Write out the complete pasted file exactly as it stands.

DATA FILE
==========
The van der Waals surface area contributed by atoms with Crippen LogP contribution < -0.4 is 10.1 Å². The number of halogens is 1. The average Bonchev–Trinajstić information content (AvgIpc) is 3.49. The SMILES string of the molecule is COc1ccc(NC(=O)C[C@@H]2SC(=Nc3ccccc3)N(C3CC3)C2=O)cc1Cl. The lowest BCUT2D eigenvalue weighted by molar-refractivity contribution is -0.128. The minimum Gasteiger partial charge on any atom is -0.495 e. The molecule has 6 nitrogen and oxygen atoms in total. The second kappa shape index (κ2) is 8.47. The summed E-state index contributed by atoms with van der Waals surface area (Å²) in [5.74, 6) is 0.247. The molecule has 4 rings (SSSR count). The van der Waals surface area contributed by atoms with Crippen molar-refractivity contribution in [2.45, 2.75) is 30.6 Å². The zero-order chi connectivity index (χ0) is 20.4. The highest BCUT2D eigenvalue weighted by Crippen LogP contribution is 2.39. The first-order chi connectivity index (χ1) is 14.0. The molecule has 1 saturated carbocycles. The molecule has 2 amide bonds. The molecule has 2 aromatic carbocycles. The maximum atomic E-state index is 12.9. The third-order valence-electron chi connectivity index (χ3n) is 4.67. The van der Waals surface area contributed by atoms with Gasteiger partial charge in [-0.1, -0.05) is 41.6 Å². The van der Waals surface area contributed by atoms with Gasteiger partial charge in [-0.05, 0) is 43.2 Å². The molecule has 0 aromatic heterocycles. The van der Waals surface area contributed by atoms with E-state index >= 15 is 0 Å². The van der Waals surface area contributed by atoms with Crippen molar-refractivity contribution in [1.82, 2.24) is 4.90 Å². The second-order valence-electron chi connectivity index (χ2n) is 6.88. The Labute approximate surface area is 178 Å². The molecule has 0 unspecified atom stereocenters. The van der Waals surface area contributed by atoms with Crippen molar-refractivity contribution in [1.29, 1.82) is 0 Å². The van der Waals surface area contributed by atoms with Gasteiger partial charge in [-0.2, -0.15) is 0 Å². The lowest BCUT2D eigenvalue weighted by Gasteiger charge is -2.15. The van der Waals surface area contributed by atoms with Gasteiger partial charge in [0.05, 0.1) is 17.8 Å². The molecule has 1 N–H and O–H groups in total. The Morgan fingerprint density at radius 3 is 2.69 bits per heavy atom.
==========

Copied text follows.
The van der Waals surface area contributed by atoms with Crippen LogP contribution < -0.4 is 10.1 Å². The number of halogens is 1. The average Bonchev–Trinajstić information content (AvgIpc) is 3.49. The SMILES string of the molecule is COc1ccc(NC(=O)C[C@@H]2SC(=Nc3ccccc3)N(C3CC3)C2=O)cc1Cl. The lowest BCUT2D eigenvalue weighted by molar-refractivity contribution is -0.128. The minimum Gasteiger partial charge on any atom is -0.495 e. The molecule has 6 nitrogen and oxygen atoms in total. The second kappa shape index (κ2) is 8.47. The summed E-state index contributed by atoms with van der Waals surface area (Å²) in [5.74, 6) is 0.247. The molecule has 4 rings (SSSR count). The van der Waals surface area contributed by atoms with Crippen molar-refractivity contribution in [2.45, 2.75) is 30.6 Å². The zero-order chi connectivity index (χ0) is 20.4. The highest BCUT2D eigenvalue weighted by Crippen LogP contribution is 2.39. The first-order chi connectivity index (χ1) is 14.0. The molecule has 1 saturated carbocycles. The molecule has 2 amide bonds. The molecule has 2 aromatic carbocycles. The maximum atomic E-state index is 12.9. The third-order valence-electron chi connectivity index (χ3n) is 4.67. The van der Waals surface area contributed by atoms with Gasteiger partial charge in [-0.1, -0.05) is 41.6 Å². The van der Waals surface area contributed by atoms with Gasteiger partial charge in [-0.05, 0) is 43.2 Å². The molecule has 0 aromatic heterocycles. The van der Waals surface area contributed by atoms with E-state index >= 15 is 0 Å². The van der Waals surface area contributed by atoms with Crippen molar-refractivity contribution in [1.82, 2.24) is 4.90 Å². The second-order valence-electron chi connectivity index (χ2n) is 6.88. The Labute approximate surface area is 178 Å². The molecule has 0 unspecified atom stereocenters. The van der Waals surface area contributed by atoms with Crippen molar-refractivity contribution in [1.29, 1.82) is 0 Å². The van der Waals surface area contributed by atoms with Gasteiger partial charge in [-0.2, -0.15) is 0 Å². The lowest BCUT2D eigenvalue weighted by Gasteiger charge is -2.15. The van der Waals surface area contributed by atoms with Gasteiger partial charge in [0.05, 0.1) is 17.8 Å². The molecule has 1 N–H and O–H groups in total. The Morgan fingerprint density at radius 3 is 2.69 bits per heavy atom.